We caught up with Ed Boyd, SVP for Dell’s Experience Design Group, in the aftermath of this year’s CES in Las Vegas to talk about what’s next for the XPS line, how 5G will change the mobile PC equation and whether foldables or dual-screened PCs are the next big thing.
Dell introduced their first 5G-enabled Latitude PC at this year’s CES. I asked Boyd how he expects the next-generation connectivity to change the experience of consumers and professional users.
“I think it’s going to change things in a number of ways.”
“People living in a hybrid world where some of their data is in the cloud, some it is on the edge devices or some combination of that. They’re working in different environments where they have connectivity or they don’t.”
“So having multiple ways to access that data and those applications is going to make things a lot easier”
Of course, achieving these advances isn’t without its challenges.
Body says that “A lot of the antennas that we’re integrating into the products are definitely a big design challenge for us but we think it’s gonna be worth it. There’s a lot of new pieces that are going to make things a lot more seamless for the end user.”
The other big announcement to come out of Dell's CES showcase was the debut of their latest XPS 13 notebook. Where the previous models worked to whittle away the top and side-bezels, the new XPS 13 cracks down on the bottom-most edge of the display. All told, it offers a 6.8% larger display.
We asked Boyd whether Dell are looking at next-generation screen technologies and whether the next frontier of XPS hardware might incorporate the kind of cool we’re starting to see in the smartphone space like in-display speakers and cameras.
Boyd says “Sure, we’re looking at all that stuff.”
“When we’re trying to make XPS, we’re pushing it to the limits.”
“We’re trying to make sure that the parts [inside] are highly mobile, so that’s a big focus with us. The screen, you know, quality of image is so important to the end user so we’re making sure the screen quality is amazing.”
In pursuit of this, Boyd says Dell is looking at a number of new display technologies including OLED and MicroLED.
“There’s a lot of breaking technologies with Polymer-OLED that are coming in. Following that, you have MicroLED,” Boyd explains.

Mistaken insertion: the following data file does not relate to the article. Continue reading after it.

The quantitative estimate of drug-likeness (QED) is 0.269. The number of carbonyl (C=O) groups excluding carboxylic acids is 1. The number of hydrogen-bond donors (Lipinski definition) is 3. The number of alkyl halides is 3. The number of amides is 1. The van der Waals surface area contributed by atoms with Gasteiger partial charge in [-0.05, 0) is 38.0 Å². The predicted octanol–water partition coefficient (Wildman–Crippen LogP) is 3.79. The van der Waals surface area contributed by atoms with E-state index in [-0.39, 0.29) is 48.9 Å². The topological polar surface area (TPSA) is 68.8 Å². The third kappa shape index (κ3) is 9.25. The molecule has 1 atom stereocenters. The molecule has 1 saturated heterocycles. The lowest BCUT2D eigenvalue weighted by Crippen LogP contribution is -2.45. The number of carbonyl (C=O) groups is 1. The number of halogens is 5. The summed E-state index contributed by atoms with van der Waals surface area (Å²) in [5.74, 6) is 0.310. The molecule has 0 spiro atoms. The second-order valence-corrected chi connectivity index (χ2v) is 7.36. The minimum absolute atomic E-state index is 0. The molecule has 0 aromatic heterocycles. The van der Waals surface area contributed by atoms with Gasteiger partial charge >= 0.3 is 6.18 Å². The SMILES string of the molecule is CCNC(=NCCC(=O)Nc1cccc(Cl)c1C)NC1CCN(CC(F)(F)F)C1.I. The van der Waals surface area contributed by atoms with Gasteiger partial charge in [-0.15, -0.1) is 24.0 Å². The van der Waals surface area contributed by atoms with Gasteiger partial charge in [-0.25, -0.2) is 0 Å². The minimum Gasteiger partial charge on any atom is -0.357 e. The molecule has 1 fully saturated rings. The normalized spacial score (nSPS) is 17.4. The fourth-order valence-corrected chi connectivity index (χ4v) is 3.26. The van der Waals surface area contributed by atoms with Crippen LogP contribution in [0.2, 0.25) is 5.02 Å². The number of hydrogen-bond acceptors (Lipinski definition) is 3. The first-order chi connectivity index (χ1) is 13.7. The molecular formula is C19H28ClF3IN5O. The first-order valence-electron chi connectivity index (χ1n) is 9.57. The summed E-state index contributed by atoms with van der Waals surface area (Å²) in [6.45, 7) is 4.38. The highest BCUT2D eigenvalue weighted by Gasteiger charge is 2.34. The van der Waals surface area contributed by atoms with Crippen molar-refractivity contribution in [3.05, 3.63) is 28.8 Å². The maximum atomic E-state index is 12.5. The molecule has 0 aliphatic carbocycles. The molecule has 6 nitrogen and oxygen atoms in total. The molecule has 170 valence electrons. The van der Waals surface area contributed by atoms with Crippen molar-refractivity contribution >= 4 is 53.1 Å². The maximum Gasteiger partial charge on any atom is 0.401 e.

That being said, Boyd admits that it’s going to be a few years before MicroLED is ready for the mass market.
“I think that we’ll start seeing the first versions of that in 2023 and beyond. It’s coming. Everyone’s incubating because of the cost that you have with OLED. You don’t have burn in. It’s low power. [MicroLED] has a lot of potential, I’ll say that.”
Boyd says that “If I had my way, borders would go away altogether. So we’re working on that. A lot of those kinds of advances. We’re trying to make the form-factor fully optimised, meaning it's as small as it can be.”
Of course, traditional clamshell PCs aren’t the only form-factor that Dell is looking to offer in the future. At this year’s CES, the OEM showed off both prototypes for a foldable and dual-screened PC. Naturally, we had to ask Boyd which approach he thinks customers will prefer.
“When we look at dual and foldable, we’d prefer to get the foldable but we’d want to solve some of these problems we see with the first generation of the tech.”
“Long term, I think foldable is the thing that most people will prefer. But there are some inherent problems that have to be solved with the foldable strain: getting rid of all borders, it kinda makes sense to us longer term.”
“Obviously the foldable technology is less mature, it scratches, it wrinkles, you know. It can be damaged a lot easier. It doesn't have a glass layer on top of it. So those are some of the challenges that everybody incubating foldable is dealing with but not having borders is very appealing.”
Disclosure - our coverage of CES 2020 was sponsored by Intel and Dell, who covered the cost of our flights to the US and our accommodation for the duration of our stay in Las Vegas.